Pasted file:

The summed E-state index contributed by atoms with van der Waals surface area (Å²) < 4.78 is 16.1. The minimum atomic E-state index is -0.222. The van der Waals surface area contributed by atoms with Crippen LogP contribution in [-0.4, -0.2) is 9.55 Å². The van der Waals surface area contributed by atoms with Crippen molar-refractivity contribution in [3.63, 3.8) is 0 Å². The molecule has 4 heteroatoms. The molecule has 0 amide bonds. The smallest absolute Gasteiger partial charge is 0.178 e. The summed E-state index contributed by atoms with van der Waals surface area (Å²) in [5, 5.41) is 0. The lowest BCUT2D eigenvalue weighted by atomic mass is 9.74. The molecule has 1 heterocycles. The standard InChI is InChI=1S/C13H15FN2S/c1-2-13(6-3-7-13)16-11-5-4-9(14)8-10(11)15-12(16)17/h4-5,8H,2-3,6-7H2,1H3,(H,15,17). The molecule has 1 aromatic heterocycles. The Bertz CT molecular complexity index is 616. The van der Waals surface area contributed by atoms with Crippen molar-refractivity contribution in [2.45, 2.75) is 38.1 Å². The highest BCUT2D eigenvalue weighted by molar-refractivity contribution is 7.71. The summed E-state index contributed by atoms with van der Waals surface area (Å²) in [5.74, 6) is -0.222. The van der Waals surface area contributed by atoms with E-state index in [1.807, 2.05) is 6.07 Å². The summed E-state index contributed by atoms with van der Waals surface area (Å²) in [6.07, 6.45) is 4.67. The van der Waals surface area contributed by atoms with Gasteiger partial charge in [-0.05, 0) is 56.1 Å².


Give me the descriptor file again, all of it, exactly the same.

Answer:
The summed E-state index contributed by atoms with van der Waals surface area (Å²) < 4.78 is 16.1. The minimum atomic E-state index is -0.222. The van der Waals surface area contributed by atoms with Crippen LogP contribution in [-0.4, -0.2) is 9.55 Å². The van der Waals surface area contributed by atoms with Crippen molar-refractivity contribution in [3.63, 3.8) is 0 Å². The molecule has 4 heteroatoms. The molecule has 0 amide bonds. The smallest absolute Gasteiger partial charge is 0.178 e. The summed E-state index contributed by atoms with van der Waals surface area (Å²) in [5, 5.41) is 0. The lowest BCUT2D eigenvalue weighted by atomic mass is 9.74. The molecule has 1 heterocycles. The standard InChI is InChI=1S/C13H15FN2S/c1-2-13(6-3-7-13)16-11-5-4-9(14)8-10(11)15-12(16)17/h4-5,8H,2-3,6-7H2,1H3,(H,15,17). The molecule has 1 aromatic heterocycles. The Bertz CT molecular complexity index is 616. The van der Waals surface area contributed by atoms with Crippen molar-refractivity contribution in [2.45, 2.75) is 38.1 Å². The highest BCUT2D eigenvalue weighted by molar-refractivity contribution is 7.71. The summed E-state index contributed by atoms with van der Waals surface area (Å²) in [5.74, 6) is -0.222. The van der Waals surface area contributed by atoms with E-state index in [1.807, 2.05) is 6.07 Å². The summed E-state index contributed by atoms with van der Waals surface area (Å²) in [6.07, 6.45) is 4.67. The van der Waals surface area contributed by atoms with Gasteiger partial charge in [-0.05, 0) is 56.1 Å².